ACL recovery: Weeks 2 and 3.5

Standard

ACL emails: Week 2

This is going to be the first in a whole series of email updates that I’ve sent out, detailing my diagnosis and hopefully my recovery from this latest injury. I’m still in the thick of things right now, without a real path forward or light at the end of the tunnel, so writing these out has helped me keep focused on what’s happening, and where I need to go.

The Story So Far: I went skiing. I fell, skiing. Went to the urgent care, and got the diagnosis that every athlete dreads: Ruptured Anterior Cruciate Ligament. I went to a surgeon in Hood River, who doubled down on the diagnosis, telling me that I’d also torn my Lateral Cruciate Ligament, and tore my meniscus as well. Things were pretty bad, but the tunnel did get a bit lighter right at the beginning…

MRI is the news of the week; Sarah and I were out the door at 6:00 Tuesday morning for a 6:30 appointment… That we didn’t get called in for until 7:10.

But the MRI went fine, and we got the results on Friday during my two appointments; one for Dr. Burgoyne (a surgeon) and one with Ed Andree (a physical therapist).

The results are good! …Maybe.

First – the LCL. The good news. My LCL isn’t torn, and seems to be completely intact and undamaged.

Second – the Meniscus. Also good news. Undamaged, looking happy and healthy.

Last – the uncertain news. My ACL might not be torn. It appears to be an avulsion fracture; basically, the ACL was stretched, but didn’t tear. Instead, the bone at the Tibia cracked, but didn’t fully pull away from the tibia. They think. It’s not majorly displaced, but it is displaced. There’s also some damage to the tibial plateau, similar to the damage that drywall receives when you bump into it. Minor, in comparison to everything else.

But, the last news is uncertain. Since it’s not a full tear, treatment is less certain. And since it’s not completely displaced, or completely non-displaced, it’s even less certain. So the path forward is… wait and see. It’s also more scary, since the damage isn’t complete. Which means I have to be exceptionally careful with it, to avoid making it worse.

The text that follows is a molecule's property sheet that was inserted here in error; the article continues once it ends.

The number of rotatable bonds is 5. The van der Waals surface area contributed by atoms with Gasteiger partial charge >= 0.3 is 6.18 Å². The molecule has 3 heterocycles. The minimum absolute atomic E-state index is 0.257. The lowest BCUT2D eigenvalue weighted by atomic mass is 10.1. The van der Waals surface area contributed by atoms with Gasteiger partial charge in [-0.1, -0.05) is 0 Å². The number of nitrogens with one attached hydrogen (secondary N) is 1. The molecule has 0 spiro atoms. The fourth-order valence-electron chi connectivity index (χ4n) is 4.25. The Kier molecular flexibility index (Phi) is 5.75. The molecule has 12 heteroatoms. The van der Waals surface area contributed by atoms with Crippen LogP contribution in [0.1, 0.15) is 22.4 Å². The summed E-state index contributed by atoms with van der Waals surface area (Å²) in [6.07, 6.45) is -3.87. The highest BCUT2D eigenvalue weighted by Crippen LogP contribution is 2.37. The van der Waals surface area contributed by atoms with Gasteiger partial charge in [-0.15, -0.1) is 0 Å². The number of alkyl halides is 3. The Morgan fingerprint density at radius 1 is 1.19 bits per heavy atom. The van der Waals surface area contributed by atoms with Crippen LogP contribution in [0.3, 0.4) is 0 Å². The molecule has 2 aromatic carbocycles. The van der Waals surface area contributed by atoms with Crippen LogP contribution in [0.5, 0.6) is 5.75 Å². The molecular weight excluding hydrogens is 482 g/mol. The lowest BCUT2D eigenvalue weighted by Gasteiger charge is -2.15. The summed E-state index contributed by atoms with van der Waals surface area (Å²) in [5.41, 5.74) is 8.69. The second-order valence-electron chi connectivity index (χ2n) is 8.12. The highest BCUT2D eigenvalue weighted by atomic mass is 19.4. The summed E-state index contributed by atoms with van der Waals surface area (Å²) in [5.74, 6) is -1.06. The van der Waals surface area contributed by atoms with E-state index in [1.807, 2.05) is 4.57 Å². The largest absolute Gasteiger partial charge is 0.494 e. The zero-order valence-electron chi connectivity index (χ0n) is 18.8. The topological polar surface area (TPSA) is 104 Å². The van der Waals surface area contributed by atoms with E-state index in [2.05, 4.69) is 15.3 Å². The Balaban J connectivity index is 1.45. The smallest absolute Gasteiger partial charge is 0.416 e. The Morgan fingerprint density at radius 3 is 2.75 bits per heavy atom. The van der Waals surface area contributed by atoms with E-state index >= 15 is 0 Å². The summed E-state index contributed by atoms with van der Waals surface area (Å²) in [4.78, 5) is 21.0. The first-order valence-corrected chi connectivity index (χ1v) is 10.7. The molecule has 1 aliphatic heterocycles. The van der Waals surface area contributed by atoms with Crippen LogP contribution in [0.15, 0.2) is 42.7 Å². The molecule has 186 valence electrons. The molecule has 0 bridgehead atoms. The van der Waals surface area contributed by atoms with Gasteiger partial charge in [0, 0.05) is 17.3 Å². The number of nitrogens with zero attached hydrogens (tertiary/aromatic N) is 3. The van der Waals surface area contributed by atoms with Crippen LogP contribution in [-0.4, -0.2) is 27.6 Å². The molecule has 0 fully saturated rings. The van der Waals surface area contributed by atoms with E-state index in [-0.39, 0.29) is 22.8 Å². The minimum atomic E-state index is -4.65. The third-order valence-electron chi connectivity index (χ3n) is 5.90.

I started Physical Therapy, and have a whole list of exercises to do now. I’ll have at least one appt. per week, and for the next month will focus on regaining strength, mobility, and range of motion. Then, they’ll probably take another MRI, and see how well the tibia has healed.

And to confirm all of that, I’ve got two second-opinion consultations coming up this week. So maybe that other orthopedist will have a different opinion?

Slowly but surely. Depending on whether it heals (no surgery) or it doesn’t (probably surgery) recovery time could vary anywhere from 5 months, to over a year.

– Ben

 

 

ACL emails: Week 3.5

It’s been a tough one… Lots has been happening this past week, but unfortunately not much of it is good / actionable information. But recovery is going, which is all I can really ask for.

I’ve been focusing on Physical Therapy the best that I can – It’s a little tough not over-doing it though, since home-exercises always make me think that I should be doing more of them. But the quad contractions are getting a lot better, and standing is getting less and less painful, so the drills are definitely paying off. Now it’s just keeping it up, getting full extension back, and trying to reduce the swelling to normal levels.

From appointments, I got the frustrating news. We saw Dr. O’Shea on Friday – he was really impressive and pleasant to speak with, and explained everything really well to both Sarah and myself. He even did an objective test to measure knee displacement (my right knee is 8mm, my left is 12mm)… which definitely points back toward surgery. Which was his strong recommendation.

The real name of the game now is a split. Getting a third opinion to decide between the “wait and see” option, and the “wait and see… but schedule surgery anyways” option comes first. Second, comes convincing my insurance that getting care in Oregon is medically necessary.

So the battle rages on.

– Ben

Leave a Reply

Fill in your details below or click an icon to log in:

WordPress.com Logo

You are commenting using your WordPress.com account. Log Out / Change )

Twitter picture

You are commenting using your Twitter account. Log Out / Change )

Facebook photo

You are commenting using your Facebook account. Log Out / Change )

Google+ photo

You are commenting using your Google+ account. Log Out / Change )

Connecting to %s